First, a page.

Allegations of widespread doping by Russian athletics stars are "unimaginable nonsense", the trainer at the center of the latest scandal to engulf Russian sport told Reuters on Tuesday.
Russia's anti-doping body also promised to investigate the allegations made by German TV, saying it would report back to its global counterpart, but nevertheless said the charges were either untrue or reflected the program makers' "incompetence."
Russian athletes accounted for more than half of abnormal readings in an investigation by German broadcaster ARD/WDR and Britain's Sunday Times newspaper, which got access to thousands of blood test results from 2001-2012.
Vladimir Kazarin, the coach of two Russian athletes alleged to have submitted suspicious blood samples, said the accusations were unfounded. "If you have official positive doping tests, show us. If not, goodbye," he said in a telephone interview.
The 62-year-old, who has coached the Russian women's athletics team since 2002, was the subject of an earlier ARD documentary on doping last year.
"This second film is unimaginable nonsense," Kazarin said. "It is simply ridiculous."
"The Russian athletes who appear … they do not even want to watch these films, they do not take them seriously."
The results of 12,000 blood tests from over 5,000 athletes which were leaked to the two media organizations show more than 800 athletes had submitted samples which were abnormal or "highly suggestive" of doping. Of those, 415 were Russian.
After Kazarin made his comments, the world governing body for athletics (IAAF) said the documentary offered no new evidence that any athlete had failed a drugs test and wrongly implied that it had failed to look into the results when they first came out.
The accusations are the latest to rock Russian sport following an FBI corruption investigation into soccer's world governing body, FIFA, and a Swiss inquiry into its awarding of the World Cup to Russia in 2018 and Qatar in 2022. Russia's sports minister has repeatedly said his country's bid was clean.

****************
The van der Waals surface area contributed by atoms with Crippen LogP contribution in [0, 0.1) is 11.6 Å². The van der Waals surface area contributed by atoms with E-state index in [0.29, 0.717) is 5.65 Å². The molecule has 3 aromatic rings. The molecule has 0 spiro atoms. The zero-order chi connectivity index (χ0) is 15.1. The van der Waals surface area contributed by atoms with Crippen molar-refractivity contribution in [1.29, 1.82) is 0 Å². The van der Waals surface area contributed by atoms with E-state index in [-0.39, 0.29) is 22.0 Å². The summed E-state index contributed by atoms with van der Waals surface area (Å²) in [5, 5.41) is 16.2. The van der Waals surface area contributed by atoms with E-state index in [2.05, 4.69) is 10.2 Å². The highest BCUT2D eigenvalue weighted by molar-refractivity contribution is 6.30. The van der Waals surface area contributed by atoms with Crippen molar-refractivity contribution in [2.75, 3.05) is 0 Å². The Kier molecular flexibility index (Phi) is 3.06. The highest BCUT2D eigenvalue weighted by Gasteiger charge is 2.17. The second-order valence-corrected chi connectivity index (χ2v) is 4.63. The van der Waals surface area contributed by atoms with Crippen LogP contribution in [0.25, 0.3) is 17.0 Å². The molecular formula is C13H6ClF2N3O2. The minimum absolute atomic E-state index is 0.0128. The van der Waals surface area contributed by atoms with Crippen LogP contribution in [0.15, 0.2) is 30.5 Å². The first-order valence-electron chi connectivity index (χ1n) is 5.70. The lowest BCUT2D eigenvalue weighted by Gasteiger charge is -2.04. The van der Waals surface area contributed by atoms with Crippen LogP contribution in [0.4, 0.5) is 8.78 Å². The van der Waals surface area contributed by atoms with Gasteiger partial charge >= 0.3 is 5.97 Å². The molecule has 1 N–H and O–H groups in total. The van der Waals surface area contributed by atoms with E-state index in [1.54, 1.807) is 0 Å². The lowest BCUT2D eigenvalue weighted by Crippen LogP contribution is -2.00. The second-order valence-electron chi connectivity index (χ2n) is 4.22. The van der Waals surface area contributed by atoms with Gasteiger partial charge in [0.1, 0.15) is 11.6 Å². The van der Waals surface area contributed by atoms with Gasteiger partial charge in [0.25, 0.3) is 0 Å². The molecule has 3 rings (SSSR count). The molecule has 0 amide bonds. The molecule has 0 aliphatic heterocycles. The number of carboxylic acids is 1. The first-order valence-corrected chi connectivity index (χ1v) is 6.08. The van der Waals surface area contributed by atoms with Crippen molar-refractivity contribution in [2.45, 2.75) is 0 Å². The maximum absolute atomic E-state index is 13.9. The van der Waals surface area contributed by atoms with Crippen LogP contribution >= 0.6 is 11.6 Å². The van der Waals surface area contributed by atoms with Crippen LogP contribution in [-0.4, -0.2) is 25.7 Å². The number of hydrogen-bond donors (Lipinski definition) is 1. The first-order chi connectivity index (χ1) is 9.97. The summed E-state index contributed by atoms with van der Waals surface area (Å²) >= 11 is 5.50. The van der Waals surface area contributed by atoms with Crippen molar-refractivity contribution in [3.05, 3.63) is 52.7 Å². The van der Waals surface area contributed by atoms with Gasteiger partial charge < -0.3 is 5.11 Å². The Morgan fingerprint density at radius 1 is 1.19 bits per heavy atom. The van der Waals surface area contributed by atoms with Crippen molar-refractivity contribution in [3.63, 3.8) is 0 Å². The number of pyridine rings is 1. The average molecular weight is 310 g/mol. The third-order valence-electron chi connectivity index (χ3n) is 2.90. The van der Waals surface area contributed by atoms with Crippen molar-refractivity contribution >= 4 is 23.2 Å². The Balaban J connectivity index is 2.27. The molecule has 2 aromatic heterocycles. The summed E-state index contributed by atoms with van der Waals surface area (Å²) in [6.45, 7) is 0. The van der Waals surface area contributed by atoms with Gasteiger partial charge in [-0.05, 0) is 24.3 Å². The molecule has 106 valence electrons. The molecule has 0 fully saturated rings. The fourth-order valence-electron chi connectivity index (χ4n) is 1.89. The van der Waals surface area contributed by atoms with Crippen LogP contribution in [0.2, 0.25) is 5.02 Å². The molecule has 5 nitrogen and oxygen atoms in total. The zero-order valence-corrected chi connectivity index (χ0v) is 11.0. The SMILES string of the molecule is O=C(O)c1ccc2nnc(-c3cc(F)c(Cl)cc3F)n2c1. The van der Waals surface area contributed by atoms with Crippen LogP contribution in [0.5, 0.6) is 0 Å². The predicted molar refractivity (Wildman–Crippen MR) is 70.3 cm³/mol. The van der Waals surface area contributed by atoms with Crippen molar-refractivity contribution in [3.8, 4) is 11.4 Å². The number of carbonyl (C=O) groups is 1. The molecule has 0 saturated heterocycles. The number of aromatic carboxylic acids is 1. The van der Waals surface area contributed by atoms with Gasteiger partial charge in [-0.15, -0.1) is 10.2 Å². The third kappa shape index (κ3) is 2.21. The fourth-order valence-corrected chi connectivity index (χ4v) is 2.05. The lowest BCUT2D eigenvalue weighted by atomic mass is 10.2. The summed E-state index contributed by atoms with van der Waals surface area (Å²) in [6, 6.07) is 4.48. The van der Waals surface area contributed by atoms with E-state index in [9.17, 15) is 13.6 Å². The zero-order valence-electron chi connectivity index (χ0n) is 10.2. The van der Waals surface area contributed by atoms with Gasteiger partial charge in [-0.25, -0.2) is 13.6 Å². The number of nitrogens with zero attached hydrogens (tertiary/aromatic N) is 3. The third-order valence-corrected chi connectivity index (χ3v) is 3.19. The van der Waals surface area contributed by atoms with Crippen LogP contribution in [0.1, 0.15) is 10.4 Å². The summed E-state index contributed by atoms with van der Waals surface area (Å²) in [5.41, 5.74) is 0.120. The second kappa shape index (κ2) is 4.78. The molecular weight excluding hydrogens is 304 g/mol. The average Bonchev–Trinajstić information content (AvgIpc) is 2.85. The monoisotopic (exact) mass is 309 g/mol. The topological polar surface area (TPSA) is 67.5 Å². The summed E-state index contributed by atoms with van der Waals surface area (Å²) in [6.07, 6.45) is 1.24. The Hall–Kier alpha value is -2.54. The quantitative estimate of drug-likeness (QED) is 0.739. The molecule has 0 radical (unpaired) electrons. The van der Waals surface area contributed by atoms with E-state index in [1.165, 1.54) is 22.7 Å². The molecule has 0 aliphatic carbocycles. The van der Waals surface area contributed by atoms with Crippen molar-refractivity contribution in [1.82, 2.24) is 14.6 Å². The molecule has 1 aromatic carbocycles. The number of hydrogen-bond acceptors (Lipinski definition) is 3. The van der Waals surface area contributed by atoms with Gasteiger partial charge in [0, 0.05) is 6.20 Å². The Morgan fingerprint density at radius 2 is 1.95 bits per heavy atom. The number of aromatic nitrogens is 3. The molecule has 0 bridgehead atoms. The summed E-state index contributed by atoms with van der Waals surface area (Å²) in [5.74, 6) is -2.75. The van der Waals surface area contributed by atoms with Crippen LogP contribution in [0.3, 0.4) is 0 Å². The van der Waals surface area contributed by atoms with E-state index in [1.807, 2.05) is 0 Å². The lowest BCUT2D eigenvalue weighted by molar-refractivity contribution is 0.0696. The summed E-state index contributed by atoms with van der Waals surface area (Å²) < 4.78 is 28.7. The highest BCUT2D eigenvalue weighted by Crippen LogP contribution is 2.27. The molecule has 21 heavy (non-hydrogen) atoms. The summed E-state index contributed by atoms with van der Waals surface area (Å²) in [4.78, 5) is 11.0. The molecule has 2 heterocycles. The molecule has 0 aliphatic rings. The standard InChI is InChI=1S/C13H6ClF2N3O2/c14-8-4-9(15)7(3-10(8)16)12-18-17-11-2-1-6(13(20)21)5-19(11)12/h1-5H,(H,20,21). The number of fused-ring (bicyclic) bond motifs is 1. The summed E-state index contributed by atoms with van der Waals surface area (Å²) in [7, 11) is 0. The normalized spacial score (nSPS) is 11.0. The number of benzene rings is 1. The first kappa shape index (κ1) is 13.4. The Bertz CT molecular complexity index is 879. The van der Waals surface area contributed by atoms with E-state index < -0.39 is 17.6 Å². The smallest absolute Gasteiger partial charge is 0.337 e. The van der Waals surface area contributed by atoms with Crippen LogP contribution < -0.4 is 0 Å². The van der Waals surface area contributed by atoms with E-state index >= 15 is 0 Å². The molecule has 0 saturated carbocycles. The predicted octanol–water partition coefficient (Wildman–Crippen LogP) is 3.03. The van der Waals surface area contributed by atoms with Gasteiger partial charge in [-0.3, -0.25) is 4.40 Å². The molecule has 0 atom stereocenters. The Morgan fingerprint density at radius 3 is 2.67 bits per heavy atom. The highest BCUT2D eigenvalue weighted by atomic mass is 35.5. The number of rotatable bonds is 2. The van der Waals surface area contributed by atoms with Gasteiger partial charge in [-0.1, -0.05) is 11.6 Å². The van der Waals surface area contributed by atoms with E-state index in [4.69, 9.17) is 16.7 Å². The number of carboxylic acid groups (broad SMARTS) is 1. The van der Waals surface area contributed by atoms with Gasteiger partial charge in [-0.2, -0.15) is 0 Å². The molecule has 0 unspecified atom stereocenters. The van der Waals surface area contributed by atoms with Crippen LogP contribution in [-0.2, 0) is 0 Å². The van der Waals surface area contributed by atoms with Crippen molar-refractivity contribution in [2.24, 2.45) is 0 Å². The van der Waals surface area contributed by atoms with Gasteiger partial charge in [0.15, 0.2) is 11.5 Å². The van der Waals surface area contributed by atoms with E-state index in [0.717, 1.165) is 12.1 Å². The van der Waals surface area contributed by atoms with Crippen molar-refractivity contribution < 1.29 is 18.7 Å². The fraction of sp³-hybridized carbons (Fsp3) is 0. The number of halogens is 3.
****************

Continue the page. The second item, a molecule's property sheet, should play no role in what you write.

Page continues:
'The Whole Thing Is a Lie'
Russia's Anti-Doping Agency (RUSADA) said it would investigate the latest accusations against Russian athletes and submit its results to the World Anti-Doping Agency.
But RUSADA, which is already investigating last year's German documentary, cast doubt on the new charges. "First of all, we assert that the information ... is either not true or speaks of the incompetence of the film's authors," it said in a statement issued on Monday.
Runner Ekaterina Poistogova, who won a bronze medal at the London 2012 Olympics, said she had nothing to hide after being named in the investigation.
"I do not believe one word of this film," she told news agency R-Sport. "The whole thing is a lie. It is more important for me to get ready to compete."
Some of the named athletes were competing in the Russian city of Cheboksary on the Volga River on Tuesday, where they hope to be selected for the world athletics championships in Beijing later this month.
Kazarin filed a lawsuit against ARD filmmaker Hajo Seppelt after last year's documentary but said training his athletes was now more important.
"We won't take this bullshit to court. We have a lot of work, in particular at the championship in Cheboksary," he said. "I don't want to be distracted by things like that."